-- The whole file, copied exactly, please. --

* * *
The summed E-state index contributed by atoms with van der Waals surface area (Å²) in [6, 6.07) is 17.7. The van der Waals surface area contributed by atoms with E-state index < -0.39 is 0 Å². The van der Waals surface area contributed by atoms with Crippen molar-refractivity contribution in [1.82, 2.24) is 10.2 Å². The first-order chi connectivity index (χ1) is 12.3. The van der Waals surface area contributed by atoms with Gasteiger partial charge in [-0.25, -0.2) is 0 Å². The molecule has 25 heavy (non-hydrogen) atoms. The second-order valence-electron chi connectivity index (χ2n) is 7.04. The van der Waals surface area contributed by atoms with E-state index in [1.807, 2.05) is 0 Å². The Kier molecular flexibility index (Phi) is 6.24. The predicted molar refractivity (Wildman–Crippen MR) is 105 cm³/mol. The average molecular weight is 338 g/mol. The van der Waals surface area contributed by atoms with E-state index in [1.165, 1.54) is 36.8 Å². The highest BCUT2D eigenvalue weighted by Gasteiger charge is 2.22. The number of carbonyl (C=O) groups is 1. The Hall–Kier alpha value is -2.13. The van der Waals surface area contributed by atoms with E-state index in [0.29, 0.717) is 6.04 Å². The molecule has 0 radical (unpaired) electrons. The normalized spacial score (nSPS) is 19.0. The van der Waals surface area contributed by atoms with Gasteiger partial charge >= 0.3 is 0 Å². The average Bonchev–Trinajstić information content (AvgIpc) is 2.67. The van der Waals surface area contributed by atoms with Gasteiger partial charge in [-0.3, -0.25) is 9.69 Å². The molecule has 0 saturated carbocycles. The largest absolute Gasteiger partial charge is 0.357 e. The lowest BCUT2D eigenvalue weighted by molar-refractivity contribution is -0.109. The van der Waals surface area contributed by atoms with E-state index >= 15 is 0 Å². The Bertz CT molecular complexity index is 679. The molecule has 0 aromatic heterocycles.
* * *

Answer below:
The summed E-state index contributed by atoms with van der Waals surface area (Å²) in [6, 6.07) is 17.7. The van der Waals surface area contributed by atoms with E-state index < -0.39 is 0 Å². The van der Waals surface area contributed by atoms with Crippen molar-refractivity contribution in [1.82, 2.24) is 10.2 Å². The first-order chi connectivity index (χ1) is 12.3. The van der Waals surface area contributed by atoms with Gasteiger partial charge in [-0.25, -0.2) is 0 Å². The molecule has 25 heavy (non-hydrogen) atoms. The second-order valence-electron chi connectivity index (χ2n) is 7.04. The van der Waals surface area contributed by atoms with E-state index in [1.807, 2.05) is 0 Å². The Kier molecular flexibility index (Phi) is 6.24. The predicted molar refractivity (Wildman–Crippen MR) is 105 cm³/mol. The average molecular weight is 338 g/mol. The van der Waals surface area contributed by atoms with E-state index in [1.165, 1.54) is 36.8 Å². The highest BCUT2D eigenvalue weighted by Gasteiger charge is 2.22. The number of carbonyl (C=O) groups is 1. The Hall–Kier alpha value is -2.13. The van der Waals surface area contributed by atoms with E-state index in [0.29, 0.717) is 6.04 Å². The molecule has 0 radical (unpaired) electrons. The normalized spacial score (nSPS) is 19.0. The van der Waals surface area contributed by atoms with Gasteiger partial charge >= 0.3 is 0 Å². The average Bonchev–Trinajstić information content (AvgIpc) is 2.67. The van der Waals surface area contributed by atoms with Gasteiger partial charge in [-0.3, -0.25) is 9.69 Å². The molecule has 0 saturated carbocycles. The largest absolute Gasteiger partial charge is 0.357 e. The lowest BCUT2D eigenvalue weighted by molar-refractivity contribution is -0.109. The van der Waals surface area contributed by atoms with E-state index >= 15 is 0 Å². The Bertz CT molecular complexity index is 679. The molecule has 0 aromatic heterocycles.